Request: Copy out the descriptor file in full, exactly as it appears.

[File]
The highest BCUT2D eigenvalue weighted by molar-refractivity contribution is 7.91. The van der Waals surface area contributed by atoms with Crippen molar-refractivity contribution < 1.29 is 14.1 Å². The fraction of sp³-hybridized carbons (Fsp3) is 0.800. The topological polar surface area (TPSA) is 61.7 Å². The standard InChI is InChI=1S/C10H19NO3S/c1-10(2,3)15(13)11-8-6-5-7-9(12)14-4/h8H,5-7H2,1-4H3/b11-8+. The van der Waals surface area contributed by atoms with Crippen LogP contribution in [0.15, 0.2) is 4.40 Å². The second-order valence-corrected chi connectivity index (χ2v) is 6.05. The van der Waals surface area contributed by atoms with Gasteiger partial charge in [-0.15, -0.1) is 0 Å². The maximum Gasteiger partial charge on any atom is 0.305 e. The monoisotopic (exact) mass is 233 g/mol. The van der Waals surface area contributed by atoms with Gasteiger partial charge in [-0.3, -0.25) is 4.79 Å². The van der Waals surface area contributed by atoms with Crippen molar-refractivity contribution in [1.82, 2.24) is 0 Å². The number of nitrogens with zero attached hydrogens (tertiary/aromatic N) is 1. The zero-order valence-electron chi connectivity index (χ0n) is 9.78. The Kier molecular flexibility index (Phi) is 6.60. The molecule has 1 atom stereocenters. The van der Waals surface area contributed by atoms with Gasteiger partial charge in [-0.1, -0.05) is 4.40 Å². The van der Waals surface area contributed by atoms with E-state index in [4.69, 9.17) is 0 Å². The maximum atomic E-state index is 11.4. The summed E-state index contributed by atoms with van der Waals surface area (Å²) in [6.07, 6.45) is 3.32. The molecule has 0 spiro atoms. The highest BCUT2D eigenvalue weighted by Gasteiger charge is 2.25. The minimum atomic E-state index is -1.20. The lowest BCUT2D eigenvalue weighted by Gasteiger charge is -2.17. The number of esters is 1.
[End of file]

The highest BCUT2D eigenvalue weighted by molar-refractivity contribution is 7.91. The van der Waals surface area contributed by atoms with Crippen molar-refractivity contribution < 1.29 is 14.1 Å². The fraction of sp³-hybridized carbons (Fsp3) is 0.800. The topological polar surface area (TPSA) is 61.7 Å². The standard InChI is InChI=1S/C10H19NO3S/c1-10(2,3)15(13)11-8-6-5-7-9(12)14-4/h8H,5-7H2,1-4H3/b11-8+. The van der Waals surface area contributed by atoms with Crippen LogP contribution in [0.15, 0.2) is 4.40 Å². The second-order valence-corrected chi connectivity index (χ2v) is 6.05. The van der Waals surface area contributed by atoms with Gasteiger partial charge in [-0.15, -0.1) is 0 Å². The maximum Gasteiger partial charge on any atom is 0.305 e. The monoisotopic (exact) mass is 233 g/mol. The van der Waals surface area contributed by atoms with Gasteiger partial charge in [-0.3, -0.25) is 4.79 Å². The van der Waals surface area contributed by atoms with Crippen molar-refractivity contribution in [1.82, 2.24) is 0 Å². The number of nitrogens with zero attached hydrogens (tertiary/aromatic N) is 1. The zero-order valence-electron chi connectivity index (χ0n) is 9.78. The Kier molecular flexibility index (Phi) is 6.60. The molecule has 1 atom stereocenters. The van der Waals surface area contributed by atoms with Gasteiger partial charge in [-0.1, -0.05) is 4.40 Å². The van der Waals surface area contributed by atoms with E-state index in [4.69, 9.17) is 0 Å². The maximum atomic E-state index is 11.4. The summed E-state index contributed by atoms with van der Waals surface area (Å²) in [6.07, 6.45) is 3.32. The molecule has 0 spiro atoms. The highest BCUT2D eigenvalue weighted by Gasteiger charge is 2.25. The minimum atomic E-state index is -1.20. The lowest BCUT2D eigenvalue weighted by Gasteiger charge is -2.17. The number of esters is 1.